Against the backdrop of a political debate focused on perceived dangers of immigration, this event seeks to inspire constructive discussions on migrant experiences in Europe and the United States. Scholars, artists and activists will discuss past and present migration topics seen through comics, and will demonstrate that graphic narratives have always been and continue to be a vital medium of migration.

Rudolph Dirks, The Katzenjammer Kids

It is no exaggeration to say that the modern comic strip is a child of migration: originating around 1900, American strips in the Yellow Press such as Hogan's Alley and Katzenjammer Kids, targeted immigrant readers who often struggled with reading English. Today, Haawiyat, a recent free comic book based on traditional Syrian folklore, addresses immigrant children, while Average Mohamed, a series of animated cartoons, educates adolescents on ISIS propaganda. But visual narratives also engage with migration topics for a sophisticated audience, from graphic memoirs like Persepolis or Vietnamerica to contemporary forms of journalism comics. In a different way, Wing Young Huie has created visual narratives on migration to Minnesota both as journalist photographer and as an educator inspiring students to "chalk talks". A roundtable discussion with him and other Minnesotan artists and activists, and a keynote address with public reception, will be complemented by a conference with scholars from Political Sciences, Media & Rhetoric, and Asian, French, German, and Nordic Studies.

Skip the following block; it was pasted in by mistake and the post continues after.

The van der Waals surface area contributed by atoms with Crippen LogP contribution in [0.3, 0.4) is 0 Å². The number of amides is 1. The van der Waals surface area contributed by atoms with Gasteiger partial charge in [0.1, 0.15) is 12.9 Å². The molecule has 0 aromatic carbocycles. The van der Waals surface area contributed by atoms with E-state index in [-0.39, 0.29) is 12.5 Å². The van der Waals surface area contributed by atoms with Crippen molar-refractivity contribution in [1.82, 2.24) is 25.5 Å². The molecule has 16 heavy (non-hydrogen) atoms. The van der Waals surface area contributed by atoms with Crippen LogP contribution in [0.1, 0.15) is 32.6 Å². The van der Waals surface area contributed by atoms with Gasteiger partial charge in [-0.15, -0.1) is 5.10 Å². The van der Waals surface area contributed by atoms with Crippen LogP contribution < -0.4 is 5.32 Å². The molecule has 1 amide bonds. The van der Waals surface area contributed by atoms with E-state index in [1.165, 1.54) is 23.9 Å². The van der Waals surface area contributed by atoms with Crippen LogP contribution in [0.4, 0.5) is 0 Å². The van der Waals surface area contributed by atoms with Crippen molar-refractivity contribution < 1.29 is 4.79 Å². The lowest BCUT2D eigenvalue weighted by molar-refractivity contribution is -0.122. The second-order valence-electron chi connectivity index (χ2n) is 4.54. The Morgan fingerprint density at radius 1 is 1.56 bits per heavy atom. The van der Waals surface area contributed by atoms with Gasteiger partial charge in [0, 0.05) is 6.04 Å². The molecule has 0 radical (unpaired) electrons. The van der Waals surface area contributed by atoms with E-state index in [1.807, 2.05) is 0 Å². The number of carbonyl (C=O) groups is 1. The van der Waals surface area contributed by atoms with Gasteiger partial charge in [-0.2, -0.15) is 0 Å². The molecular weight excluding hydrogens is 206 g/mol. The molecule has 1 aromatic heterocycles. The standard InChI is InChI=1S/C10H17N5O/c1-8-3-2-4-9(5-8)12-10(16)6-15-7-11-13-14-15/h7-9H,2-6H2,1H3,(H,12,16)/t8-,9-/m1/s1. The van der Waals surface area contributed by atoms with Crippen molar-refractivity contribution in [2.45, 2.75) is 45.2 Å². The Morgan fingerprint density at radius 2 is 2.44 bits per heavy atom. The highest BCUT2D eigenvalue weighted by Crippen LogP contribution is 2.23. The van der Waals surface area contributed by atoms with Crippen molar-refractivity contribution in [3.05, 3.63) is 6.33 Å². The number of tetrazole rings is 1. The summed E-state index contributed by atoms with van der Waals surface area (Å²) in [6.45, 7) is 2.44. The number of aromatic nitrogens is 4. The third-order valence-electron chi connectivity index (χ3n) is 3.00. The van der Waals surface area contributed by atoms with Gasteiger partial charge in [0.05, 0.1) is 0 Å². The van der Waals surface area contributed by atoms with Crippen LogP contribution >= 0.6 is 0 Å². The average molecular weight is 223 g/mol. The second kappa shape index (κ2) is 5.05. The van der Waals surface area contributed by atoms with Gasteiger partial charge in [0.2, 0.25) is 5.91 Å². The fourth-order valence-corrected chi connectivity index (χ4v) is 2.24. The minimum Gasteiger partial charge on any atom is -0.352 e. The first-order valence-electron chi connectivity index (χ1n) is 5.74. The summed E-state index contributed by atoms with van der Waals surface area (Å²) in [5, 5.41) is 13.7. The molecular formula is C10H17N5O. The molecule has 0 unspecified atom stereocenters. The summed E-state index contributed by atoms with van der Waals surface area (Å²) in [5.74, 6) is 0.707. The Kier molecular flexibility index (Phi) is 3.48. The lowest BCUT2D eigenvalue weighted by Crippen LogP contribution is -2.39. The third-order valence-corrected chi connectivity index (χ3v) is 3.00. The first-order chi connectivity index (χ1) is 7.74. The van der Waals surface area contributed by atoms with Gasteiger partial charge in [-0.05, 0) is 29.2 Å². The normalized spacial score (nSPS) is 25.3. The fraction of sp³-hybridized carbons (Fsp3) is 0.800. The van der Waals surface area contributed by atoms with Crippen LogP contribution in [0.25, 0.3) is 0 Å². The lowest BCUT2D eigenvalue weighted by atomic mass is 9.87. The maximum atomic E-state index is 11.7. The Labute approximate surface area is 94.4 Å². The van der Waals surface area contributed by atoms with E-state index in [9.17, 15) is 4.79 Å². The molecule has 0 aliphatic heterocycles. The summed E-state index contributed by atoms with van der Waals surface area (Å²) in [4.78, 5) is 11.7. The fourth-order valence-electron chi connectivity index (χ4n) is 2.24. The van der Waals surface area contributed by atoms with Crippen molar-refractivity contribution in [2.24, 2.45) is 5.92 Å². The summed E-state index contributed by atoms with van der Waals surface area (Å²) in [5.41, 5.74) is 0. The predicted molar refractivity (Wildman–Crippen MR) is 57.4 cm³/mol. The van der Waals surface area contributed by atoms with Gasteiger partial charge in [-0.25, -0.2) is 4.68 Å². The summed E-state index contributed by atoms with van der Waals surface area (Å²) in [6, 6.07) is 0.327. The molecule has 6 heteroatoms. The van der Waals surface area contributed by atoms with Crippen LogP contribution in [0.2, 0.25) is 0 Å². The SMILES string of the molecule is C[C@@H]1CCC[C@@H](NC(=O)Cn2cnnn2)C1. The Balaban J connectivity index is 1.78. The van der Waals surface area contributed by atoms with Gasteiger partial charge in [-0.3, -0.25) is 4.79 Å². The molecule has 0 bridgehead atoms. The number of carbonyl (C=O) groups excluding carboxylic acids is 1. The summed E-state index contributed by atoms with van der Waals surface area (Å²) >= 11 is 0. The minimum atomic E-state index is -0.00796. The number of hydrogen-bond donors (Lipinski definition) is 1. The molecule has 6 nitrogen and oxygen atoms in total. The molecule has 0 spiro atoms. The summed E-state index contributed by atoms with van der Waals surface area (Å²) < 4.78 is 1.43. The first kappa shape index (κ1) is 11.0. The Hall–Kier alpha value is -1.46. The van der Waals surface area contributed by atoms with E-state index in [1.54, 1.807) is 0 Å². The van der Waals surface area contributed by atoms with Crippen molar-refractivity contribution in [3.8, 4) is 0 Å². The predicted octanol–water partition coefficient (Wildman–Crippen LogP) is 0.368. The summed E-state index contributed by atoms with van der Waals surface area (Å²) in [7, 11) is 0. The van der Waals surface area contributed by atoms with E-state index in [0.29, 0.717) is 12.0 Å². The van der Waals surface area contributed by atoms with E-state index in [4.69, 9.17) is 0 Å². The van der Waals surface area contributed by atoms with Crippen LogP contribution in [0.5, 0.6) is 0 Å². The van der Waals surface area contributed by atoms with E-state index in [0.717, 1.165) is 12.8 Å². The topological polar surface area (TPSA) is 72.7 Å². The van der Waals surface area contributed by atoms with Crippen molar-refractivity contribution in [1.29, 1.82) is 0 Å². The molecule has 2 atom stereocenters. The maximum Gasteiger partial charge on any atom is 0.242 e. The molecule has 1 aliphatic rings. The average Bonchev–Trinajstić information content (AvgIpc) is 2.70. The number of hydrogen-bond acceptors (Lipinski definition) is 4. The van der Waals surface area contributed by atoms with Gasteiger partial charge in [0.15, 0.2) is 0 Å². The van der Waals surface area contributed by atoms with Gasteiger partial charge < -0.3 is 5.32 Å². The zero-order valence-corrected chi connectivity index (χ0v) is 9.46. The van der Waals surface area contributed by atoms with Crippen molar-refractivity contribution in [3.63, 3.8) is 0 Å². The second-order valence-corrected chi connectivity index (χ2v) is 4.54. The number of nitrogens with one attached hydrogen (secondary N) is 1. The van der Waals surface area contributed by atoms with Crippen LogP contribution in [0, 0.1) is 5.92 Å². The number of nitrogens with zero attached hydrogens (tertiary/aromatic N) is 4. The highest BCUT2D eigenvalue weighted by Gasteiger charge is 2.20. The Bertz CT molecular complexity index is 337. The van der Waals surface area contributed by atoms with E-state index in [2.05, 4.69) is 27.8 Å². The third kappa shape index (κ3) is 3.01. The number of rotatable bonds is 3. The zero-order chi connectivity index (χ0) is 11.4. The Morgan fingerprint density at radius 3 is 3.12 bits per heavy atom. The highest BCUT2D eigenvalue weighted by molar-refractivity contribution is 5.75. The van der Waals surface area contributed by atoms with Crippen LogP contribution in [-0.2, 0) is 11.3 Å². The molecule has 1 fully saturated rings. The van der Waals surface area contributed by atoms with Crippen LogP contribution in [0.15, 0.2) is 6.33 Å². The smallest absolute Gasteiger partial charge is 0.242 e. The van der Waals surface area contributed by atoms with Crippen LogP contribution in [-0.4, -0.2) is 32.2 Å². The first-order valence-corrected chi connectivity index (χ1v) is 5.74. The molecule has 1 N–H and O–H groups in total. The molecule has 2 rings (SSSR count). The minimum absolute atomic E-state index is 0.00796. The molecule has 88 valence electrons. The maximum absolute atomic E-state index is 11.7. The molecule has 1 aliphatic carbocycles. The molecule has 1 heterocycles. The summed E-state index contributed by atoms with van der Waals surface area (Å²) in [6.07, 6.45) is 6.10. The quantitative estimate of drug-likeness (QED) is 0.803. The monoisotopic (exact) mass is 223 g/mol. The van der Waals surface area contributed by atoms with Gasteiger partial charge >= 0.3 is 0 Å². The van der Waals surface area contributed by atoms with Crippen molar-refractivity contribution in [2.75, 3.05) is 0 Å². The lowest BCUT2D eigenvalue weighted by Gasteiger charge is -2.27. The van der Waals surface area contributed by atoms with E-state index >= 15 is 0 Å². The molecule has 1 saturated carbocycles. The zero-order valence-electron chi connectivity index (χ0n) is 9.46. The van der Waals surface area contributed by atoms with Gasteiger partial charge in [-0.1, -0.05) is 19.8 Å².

Ursula Murrray Husted: Haawiyat


This event was organized by the DAAD-Center for German and European Studies (CGES) and the Institute for Global Studies in collaboration with the Department of German, Nordic, Slavic & Dutch. It is funded in part by the Imagine Fund Special Events Award from the University of Minnesota Office of the Executive Vice President and Provost, and co-sponsored by the Departments of Asian Languages and Literatures; French and Italian; German, Nordic, Slavic & Dutch; Center for Austrian Studies; Center for Jewish Studies; Center for Holocaust & Genocide Studies; Immigration History Research Center; and the Goethe-Institut Chicago.